Moved to Regulatory and policy advocacy role: Worked with industry associations to push for reforms in energy sector in India – responsible for many new policy reforms (as part of groups)
    Filed multiple petitions in courts and helped company win lawsuits worth ~20Bn USD.
    0.5 year – Assisted the chairman of another large power company in regulatory and policy related works
    Last 2 years – co-founded a renewable energy company (consulting and project management work) now backed by PE and traditional lenders; team of about 50 now with experience of reviving stranded hydro projects and setting up many rooftop solar projects.
    Goal: Plan A: grow network to join a start up or directly start a renewable energy company; Plan B: move to a top consult in energy practice in US; Plan C: work with a large power/energy company (not sure if that is possible as an international). Second MBA to expand network and reach out to entrepreneurs.
    Extra-currics – Lots of teaching to underprivileged students, set up infra for villagers through our company (not as CSR), set up blood donation camps, many Club president etc work at college and grad school; debating, editorial board and quizzing.
    Other factors: From a poor background, can speak four Indian languages fluently, overcame alienation as a child.
    LOR: Should manage to get good ones from my past employers.
    Thanks,

  • DesignFounder

    Hey John/ Sandy – love your columns! I’ve have a somewhat unusual background for an MBA applicant and so hoping you can handicap my odds at some of my target schools.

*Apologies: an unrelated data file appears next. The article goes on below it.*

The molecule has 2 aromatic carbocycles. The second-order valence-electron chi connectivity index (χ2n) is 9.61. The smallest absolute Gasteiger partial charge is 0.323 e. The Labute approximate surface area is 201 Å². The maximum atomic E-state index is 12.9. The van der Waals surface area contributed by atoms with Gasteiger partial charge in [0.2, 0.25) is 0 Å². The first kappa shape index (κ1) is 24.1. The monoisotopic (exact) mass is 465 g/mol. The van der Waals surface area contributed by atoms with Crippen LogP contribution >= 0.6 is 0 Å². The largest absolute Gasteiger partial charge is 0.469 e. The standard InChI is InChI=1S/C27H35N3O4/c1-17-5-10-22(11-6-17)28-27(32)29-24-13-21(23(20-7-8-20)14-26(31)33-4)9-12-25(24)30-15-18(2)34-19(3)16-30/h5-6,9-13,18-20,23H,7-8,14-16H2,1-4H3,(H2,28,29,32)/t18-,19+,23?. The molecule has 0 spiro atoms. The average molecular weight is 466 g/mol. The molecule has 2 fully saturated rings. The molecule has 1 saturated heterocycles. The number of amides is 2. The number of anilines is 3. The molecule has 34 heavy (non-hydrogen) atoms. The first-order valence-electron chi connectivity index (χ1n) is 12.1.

– Age: 27
    – GMAT: 730 (Q44, V48)
    – GPA: 3.45, Ivy-League School, Design (BFA)
    – 1 Year: Working for Latin American Finance Minister, Investing in Local Technology Sector
    – 3 Years: Founded VC backed tech startup in advanced manufacturing space with faculty at MIT. Served as CEO from founding to acquisition by industrial company. Named Forbes 30 Under 30, etc.
    – Present: Joined VC fund (that backed my startup) investing in industrial tech startups.
    – Volunteer Work: Mentor @ NYC Startup Accelerator, STEM Mentor @ Local Public School

    Applying To:

    – HBS
    – Chicago
    – Wharton
    – Columbia
    – MIT Sloan
    – NYU Stern
    – Dartmouth
    – Yale

    Recommendations*:
    – Director of Department at MIT, Co-Founded Startup w/ Me
    – Managing Director of VC Fund, Invested in Startup, Served on Board, Hired me Post-Acquisition

    * 3-4 Alumni recommendations for specific schools (HBS, Sloan, Tuck, Columbia) from previous investors, co-founders, employees of startup

    Wondering how low GPA and verbal heavy GMAT score will affected my chances and whether having a non-tradition major will work for/ against me at the target schools on my list. And how helpful specific recommendations from alumni are vs. general recommendations from people who know me best.